The regimented and conserved pattern of the vascular network suggests that specific genetic programs coordinate its formation. Both the nervous and vascular systems begin as central axial structures that send sprouts to distal targets and form complex, highly reproducible and often superimposable networks. The development of the neural network is regulated by combinations of attractive and repulsive cues that guide growth cones. Secreted Slit proteins provide repulsive signals through their cognate Robo receptors and are critical for regulating whether axons cross the midline. Recently, we found that the vascular endothelium exclusively expresses a novel member of the Robo receptor family, Robo4. Slit-Robo4 signaling blocks the migration of cells to fibroblast growth factors and vascular endothelial growth factor. Here, we propose to understand the role of Robo signaling in vascular guidance.
In Specific Aim 1, we will investigate the role of Robo4 signaling in endothelial sprouting. Using cell biology assays, we will determine whether the function of Slit-Robo4 signaling in endothelial cell biology is analogous to the role of Slit-Robo signaling in axonal guidance. We predict that Slit-Robo4 signaling will disrupt endothelial migration, sprouting, adhesion and cytoskeletal architecture but have no effect on proliferation or tube formation.
Specific Aim 2 will examine the molecular mechanism of Robo4 signaling. Using yeast-two hybrid analyses and immunoprecipitations, we will identify intracellular proteins that bind to Robo4 and mediate its downstream signaling cascade. Our studies have revealed a potential link between Robo4 receptors and the paxillin family of proteins. We will define the biochemical interactions between Robo4 and downstream proteins, and the functional roles of these interactions.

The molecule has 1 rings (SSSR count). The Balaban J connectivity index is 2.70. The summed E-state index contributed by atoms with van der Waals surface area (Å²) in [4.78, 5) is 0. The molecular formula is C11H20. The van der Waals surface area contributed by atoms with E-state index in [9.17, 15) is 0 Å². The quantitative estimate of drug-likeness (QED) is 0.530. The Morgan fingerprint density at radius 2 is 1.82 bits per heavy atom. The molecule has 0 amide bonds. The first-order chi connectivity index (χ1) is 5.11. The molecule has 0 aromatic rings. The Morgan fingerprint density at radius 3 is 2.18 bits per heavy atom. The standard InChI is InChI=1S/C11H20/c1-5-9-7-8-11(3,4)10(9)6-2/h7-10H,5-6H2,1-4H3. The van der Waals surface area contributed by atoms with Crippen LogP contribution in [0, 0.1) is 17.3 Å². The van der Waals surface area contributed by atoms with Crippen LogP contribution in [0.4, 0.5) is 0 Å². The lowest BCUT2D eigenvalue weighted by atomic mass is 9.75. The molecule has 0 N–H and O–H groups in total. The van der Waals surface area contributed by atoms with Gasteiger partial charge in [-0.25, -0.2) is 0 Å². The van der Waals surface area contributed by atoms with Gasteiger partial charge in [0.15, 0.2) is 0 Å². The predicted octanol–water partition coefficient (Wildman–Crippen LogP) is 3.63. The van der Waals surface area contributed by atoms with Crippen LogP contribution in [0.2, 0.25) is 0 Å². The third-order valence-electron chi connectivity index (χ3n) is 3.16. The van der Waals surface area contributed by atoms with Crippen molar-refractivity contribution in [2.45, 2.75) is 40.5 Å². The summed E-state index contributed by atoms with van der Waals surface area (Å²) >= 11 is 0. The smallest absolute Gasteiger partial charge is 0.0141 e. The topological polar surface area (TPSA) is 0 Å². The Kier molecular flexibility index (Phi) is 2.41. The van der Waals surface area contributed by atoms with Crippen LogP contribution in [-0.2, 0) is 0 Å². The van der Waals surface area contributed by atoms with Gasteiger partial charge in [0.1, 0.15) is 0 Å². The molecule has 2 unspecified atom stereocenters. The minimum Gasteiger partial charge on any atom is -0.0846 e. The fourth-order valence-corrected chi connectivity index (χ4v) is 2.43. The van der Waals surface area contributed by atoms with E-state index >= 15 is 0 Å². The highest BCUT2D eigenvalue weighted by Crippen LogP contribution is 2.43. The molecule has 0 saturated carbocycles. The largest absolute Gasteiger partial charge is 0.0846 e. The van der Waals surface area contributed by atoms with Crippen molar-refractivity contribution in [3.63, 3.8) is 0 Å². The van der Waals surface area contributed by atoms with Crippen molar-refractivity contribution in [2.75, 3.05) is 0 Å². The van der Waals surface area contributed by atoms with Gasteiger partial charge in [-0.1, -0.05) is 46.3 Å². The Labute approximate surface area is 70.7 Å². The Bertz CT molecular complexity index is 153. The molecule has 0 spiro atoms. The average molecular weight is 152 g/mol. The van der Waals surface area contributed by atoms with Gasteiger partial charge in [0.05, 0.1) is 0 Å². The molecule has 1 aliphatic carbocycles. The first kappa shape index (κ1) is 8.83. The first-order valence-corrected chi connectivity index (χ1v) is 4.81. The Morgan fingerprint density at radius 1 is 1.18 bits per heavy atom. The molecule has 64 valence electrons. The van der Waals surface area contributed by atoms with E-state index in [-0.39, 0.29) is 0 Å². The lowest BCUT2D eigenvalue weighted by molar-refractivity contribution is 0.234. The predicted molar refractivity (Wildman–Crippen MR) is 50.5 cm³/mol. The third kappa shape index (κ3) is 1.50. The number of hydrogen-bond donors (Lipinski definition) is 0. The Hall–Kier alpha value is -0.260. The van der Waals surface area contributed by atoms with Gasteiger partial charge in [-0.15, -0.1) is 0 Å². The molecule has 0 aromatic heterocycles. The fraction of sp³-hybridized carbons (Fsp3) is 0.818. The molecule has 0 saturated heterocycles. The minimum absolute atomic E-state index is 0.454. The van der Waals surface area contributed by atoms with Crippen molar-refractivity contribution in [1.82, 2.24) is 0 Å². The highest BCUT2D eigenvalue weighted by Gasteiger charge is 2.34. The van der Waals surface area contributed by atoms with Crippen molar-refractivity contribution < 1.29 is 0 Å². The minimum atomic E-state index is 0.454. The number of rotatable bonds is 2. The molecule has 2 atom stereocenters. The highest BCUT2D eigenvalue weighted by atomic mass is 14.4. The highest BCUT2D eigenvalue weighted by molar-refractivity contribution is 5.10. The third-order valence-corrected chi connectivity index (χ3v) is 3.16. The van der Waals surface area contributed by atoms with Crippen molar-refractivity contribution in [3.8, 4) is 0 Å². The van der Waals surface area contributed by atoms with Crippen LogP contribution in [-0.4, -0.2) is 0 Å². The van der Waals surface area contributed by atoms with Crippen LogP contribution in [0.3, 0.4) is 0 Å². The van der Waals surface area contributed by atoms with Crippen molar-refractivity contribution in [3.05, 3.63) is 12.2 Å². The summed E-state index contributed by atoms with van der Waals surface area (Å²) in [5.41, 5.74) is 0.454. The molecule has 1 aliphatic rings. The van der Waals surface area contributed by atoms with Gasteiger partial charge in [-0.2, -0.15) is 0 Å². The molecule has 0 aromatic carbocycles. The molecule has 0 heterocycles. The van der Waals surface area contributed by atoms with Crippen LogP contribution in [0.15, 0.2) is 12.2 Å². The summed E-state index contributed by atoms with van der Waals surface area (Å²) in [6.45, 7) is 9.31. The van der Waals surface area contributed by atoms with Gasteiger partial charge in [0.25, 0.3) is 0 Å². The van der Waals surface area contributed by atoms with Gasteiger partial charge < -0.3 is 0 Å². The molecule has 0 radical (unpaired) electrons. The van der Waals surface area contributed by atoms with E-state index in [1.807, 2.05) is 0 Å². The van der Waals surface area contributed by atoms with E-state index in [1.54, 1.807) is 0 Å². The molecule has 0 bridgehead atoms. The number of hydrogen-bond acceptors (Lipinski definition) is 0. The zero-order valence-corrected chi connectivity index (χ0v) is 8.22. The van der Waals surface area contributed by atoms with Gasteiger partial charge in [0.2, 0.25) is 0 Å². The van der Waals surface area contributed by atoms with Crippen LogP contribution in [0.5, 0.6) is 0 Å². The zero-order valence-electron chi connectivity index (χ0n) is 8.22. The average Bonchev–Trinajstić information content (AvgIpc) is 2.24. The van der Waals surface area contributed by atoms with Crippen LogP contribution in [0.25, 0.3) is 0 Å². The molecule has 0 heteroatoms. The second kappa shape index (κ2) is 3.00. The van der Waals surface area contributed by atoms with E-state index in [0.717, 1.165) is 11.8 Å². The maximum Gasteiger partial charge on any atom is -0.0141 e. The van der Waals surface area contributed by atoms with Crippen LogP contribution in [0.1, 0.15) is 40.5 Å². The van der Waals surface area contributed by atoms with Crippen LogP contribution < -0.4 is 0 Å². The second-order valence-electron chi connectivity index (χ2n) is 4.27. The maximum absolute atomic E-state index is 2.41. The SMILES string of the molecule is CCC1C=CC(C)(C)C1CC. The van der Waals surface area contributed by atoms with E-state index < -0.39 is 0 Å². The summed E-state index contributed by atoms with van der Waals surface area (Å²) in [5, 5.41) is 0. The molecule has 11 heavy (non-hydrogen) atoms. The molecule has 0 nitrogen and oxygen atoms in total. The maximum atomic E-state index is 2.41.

In Specific Aim 3, we will examine the role of Robo4 in vascular development using knockout mice. Preliminary data suggest that ablating Robo4 results in increased vascular sprouting around and within the neural tube. Together, the studies outlined in this grant application seek to demonstrate that nerves and vessels exploit a common signaling mechanism, the Slit-Robo pathway, for guiding the formation of their respective networks along specific tracts. ? ?

National Institute of Health (NIH)
National Heart, Lung, and Blood Institute (NHLBI)
Research Project (R01)
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Special Emphasis Panel (ZRG1-CDD (01))
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Srinivas, Pothur R
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University of Utah
Internal Medicine/Medicine
Schools of Medicine
Salt Lake City
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